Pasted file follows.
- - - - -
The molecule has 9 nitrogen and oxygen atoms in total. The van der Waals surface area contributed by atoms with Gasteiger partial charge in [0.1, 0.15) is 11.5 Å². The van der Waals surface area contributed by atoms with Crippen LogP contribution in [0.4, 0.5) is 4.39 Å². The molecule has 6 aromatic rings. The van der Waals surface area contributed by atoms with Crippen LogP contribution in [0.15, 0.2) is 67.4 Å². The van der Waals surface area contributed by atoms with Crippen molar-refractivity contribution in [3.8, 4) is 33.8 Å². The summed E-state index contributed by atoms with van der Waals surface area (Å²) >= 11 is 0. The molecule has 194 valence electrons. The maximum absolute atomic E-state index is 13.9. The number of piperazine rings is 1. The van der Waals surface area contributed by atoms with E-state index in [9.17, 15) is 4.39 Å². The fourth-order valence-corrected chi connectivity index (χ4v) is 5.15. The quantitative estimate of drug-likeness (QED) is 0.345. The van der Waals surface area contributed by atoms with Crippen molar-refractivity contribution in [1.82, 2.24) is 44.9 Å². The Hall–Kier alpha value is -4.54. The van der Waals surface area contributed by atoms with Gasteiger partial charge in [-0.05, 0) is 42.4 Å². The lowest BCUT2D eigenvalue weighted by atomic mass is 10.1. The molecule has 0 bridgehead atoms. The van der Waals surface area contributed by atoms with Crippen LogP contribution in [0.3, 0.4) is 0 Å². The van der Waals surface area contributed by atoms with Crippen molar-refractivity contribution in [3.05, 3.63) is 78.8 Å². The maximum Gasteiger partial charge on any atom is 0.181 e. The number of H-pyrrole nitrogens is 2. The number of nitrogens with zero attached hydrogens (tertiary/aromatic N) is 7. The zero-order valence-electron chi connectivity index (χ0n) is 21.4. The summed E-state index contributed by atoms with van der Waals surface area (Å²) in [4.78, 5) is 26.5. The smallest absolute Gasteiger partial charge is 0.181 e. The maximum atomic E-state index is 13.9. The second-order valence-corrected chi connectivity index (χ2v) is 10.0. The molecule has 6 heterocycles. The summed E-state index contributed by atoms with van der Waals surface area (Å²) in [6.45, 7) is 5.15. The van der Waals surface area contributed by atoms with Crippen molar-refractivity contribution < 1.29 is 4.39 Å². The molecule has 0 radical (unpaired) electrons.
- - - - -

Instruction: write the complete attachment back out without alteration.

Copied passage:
The molecule has 9 nitrogen and oxygen atoms in total. The van der Waals surface area contributed by atoms with Gasteiger partial charge in [0.1, 0.15) is 11.5 Å². The van der Waals surface area contributed by atoms with Crippen LogP contribution in [0.4, 0.5) is 4.39 Å². The molecule has 6 aromatic rings. The van der Waals surface area contributed by atoms with Crippen LogP contribution in [0.15, 0.2) is 67.4 Å². The van der Waals surface area contributed by atoms with Crippen molar-refractivity contribution in [3.8, 4) is 33.8 Å². The summed E-state index contributed by atoms with van der Waals surface area (Å²) >= 11 is 0. The molecule has 194 valence electrons. The maximum absolute atomic E-state index is 13.9. The number of piperazine rings is 1. The van der Waals surface area contributed by atoms with E-state index in [9.17, 15) is 4.39 Å². The fourth-order valence-corrected chi connectivity index (χ4v) is 5.15. The quantitative estimate of drug-likeness (QED) is 0.345. The van der Waals surface area contributed by atoms with Crippen molar-refractivity contribution in [1.82, 2.24) is 44.9 Å². The Hall–Kier alpha value is -4.54. The van der Waals surface area contributed by atoms with Gasteiger partial charge in [-0.05, 0) is 42.4 Å². The lowest BCUT2D eigenvalue weighted by atomic mass is 10.1. The molecule has 0 bridgehead atoms. The van der Waals surface area contributed by atoms with Crippen LogP contribution in [0.3, 0.4) is 0 Å². The van der Waals surface area contributed by atoms with Crippen molar-refractivity contribution in [3.05, 3.63) is 78.8 Å². The maximum Gasteiger partial charge on any atom is 0.181 e. The number of H-pyrrole nitrogens is 2. The number of nitrogens with zero attached hydrogens (tertiary/aromatic N) is 7. The zero-order valence-electron chi connectivity index (χ0n) is 21.4. The summed E-state index contributed by atoms with van der Waals surface area (Å²) in [4.78, 5) is 26.5. The smallest absolute Gasteiger partial charge is 0.181 e. The maximum atomic E-state index is 13.9. The second-order valence-corrected chi connectivity index (χ2v) is 10.0. The molecule has 6 heterocycles. The summed E-state index contributed by atoms with van der Waals surface area (Å²) in [6.45, 7) is 5.15. The van der Waals surface area contributed by atoms with Crippen molar-refractivity contribution < 1.29 is 4.39 Å². The molecule has 0 radical (unpaired) electrons.